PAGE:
Not only has the knowledge of this threat been exposed before, the information has been ignored as evidenced by scant indications of increased SONGS security. Now with it apparent that the site has been without heavy weaponry since a month after 9/11 despite information to the contrary, other common sense measures are also not evident at the site.
The NRC learned little from 9/11. Prior to that terrible day, the NRC’s regulations required nuclear power plants to be able to protect against just three external attackers are with no more than machine guns. Dan Hirsch explained the regulations at a 2010 lecture at the University of Southern California attended by EnviroReporter.com:
“The NRC said there will absolutely never be a terrorist event involving more than three. What happened on 9/11? There were 19. Did they come in by foot? No. Did they use instruments only up to semi-automatic weapons? No. They used jumbo jets. They operated by more than one team. And they contemplated hitting a nuclear power plant as part of the original attack. But apparently Bin Laden said ‘no, let’s do that on the next attack.’ I did a petition for rule making at the NRC years ago and kept repeating it, that they should protect against larger numbers, they should protect against truck bombs. They finally got that approved, only after truck bombs were used at the World Trade Center. So they now protect against truck bombs but there’s still no requirement to protect from an attack from the air, and no requirement to protect against a 9/11 sized attack. We have increased it from the three, to, how many? Five. And the argument there is that 9/11 wasn’t really just one terrorist attack, but four. There were no more than five terrorists per plane.”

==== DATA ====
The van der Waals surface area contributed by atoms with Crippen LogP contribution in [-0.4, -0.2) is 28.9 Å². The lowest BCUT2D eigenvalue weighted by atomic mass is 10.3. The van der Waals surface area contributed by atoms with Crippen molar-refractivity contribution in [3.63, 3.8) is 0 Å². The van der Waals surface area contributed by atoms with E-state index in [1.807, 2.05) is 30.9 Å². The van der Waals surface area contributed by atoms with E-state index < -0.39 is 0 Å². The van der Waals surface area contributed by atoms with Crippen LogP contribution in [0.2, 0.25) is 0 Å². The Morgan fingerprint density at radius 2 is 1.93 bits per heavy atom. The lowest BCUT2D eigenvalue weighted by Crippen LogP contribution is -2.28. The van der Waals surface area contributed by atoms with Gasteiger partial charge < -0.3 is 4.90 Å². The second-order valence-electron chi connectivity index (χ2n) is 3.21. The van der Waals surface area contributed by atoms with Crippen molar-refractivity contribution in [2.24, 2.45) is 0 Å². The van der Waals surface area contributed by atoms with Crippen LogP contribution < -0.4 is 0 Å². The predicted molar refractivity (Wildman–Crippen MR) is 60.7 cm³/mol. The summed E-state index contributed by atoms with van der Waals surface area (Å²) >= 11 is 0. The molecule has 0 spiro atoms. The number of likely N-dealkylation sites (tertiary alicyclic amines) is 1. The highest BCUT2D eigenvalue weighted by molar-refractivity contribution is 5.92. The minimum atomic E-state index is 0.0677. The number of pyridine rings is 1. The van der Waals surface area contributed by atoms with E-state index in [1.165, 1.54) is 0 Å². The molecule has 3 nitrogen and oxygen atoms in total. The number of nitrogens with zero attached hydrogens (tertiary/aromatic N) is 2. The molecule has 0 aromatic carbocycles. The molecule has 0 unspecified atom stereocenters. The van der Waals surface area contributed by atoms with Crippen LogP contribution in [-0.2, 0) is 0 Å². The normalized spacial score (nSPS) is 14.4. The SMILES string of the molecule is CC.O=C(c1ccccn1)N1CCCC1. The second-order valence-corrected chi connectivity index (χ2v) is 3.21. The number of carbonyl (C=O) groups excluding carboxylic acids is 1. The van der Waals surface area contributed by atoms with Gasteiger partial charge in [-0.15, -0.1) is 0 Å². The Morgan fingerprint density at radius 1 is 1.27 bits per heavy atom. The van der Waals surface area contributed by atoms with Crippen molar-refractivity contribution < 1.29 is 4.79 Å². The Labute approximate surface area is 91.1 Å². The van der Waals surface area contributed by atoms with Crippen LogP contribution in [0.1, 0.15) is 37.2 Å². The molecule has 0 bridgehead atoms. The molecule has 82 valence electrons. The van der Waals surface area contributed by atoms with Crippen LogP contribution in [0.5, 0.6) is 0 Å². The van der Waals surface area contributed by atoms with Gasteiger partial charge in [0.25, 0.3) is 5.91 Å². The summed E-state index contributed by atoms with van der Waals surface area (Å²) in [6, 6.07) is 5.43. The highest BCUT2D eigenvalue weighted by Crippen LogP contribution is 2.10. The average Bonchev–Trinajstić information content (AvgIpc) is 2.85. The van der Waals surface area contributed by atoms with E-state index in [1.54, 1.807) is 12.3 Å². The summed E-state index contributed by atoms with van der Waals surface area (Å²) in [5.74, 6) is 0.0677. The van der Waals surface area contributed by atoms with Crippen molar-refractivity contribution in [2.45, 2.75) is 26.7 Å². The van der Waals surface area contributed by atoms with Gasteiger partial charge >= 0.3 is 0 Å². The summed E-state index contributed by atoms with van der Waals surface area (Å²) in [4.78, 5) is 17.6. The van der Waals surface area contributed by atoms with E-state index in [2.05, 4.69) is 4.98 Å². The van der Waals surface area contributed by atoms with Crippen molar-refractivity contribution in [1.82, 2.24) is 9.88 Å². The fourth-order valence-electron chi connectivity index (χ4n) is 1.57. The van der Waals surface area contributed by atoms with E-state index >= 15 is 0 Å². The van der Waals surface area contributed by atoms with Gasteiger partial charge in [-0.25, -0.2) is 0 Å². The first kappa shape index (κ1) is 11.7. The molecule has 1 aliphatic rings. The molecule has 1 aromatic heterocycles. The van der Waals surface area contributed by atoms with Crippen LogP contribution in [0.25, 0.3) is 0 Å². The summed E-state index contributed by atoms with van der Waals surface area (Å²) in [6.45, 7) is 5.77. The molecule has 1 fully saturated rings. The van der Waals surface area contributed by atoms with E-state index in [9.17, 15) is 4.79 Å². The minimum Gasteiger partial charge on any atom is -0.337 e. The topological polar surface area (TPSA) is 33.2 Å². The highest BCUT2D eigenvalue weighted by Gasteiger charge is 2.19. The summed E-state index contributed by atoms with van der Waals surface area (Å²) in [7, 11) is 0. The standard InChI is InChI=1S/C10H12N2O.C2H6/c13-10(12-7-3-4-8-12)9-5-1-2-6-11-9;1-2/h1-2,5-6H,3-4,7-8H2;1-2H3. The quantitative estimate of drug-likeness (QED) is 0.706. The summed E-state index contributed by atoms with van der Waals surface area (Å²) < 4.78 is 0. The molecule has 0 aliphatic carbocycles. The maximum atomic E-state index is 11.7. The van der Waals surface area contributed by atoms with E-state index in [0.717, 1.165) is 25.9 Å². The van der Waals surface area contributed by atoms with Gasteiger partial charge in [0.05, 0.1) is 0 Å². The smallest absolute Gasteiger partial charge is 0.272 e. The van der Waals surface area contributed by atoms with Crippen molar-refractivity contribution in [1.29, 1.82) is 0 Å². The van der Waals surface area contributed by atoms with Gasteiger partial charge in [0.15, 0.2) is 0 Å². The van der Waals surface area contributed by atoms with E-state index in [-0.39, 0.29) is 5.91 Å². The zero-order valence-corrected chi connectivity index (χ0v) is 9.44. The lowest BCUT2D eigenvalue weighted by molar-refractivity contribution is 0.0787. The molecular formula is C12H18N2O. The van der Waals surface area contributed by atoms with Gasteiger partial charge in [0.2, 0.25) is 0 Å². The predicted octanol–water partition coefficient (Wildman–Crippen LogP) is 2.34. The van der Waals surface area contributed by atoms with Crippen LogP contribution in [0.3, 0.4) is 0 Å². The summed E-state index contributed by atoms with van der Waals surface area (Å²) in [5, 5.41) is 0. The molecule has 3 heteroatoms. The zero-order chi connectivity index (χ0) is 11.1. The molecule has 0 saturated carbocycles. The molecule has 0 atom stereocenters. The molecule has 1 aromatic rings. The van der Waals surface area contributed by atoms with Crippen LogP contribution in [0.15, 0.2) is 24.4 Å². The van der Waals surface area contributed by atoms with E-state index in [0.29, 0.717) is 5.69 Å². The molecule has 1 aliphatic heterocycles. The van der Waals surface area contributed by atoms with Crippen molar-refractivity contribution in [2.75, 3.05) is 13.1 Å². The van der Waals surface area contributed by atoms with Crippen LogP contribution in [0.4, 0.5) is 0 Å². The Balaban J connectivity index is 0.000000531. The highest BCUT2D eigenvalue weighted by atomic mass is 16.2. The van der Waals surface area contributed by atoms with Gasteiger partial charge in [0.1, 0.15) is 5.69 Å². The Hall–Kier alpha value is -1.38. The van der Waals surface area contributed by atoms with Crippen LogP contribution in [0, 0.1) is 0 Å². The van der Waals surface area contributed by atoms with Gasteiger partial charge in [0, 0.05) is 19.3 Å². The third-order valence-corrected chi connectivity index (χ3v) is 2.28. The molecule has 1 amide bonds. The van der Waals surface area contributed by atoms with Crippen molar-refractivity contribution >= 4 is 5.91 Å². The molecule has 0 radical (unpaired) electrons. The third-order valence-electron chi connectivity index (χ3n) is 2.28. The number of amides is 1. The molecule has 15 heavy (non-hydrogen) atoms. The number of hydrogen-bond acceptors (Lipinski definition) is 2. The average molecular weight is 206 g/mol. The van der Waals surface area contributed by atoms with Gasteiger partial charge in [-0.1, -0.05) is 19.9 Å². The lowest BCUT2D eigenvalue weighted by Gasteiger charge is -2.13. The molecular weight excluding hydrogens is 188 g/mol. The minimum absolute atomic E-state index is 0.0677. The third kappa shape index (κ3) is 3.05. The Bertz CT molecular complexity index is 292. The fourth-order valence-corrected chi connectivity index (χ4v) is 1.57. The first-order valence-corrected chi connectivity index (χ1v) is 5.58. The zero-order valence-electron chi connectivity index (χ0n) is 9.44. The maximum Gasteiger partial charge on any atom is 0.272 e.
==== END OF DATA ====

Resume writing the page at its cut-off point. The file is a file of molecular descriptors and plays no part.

Indeed, a study by the Government Accountability Office concluded that the NRC based its revised rules “on what the industry considered reasonable and feasible to defend against rather than on an assessment of the terrorist threat itself.”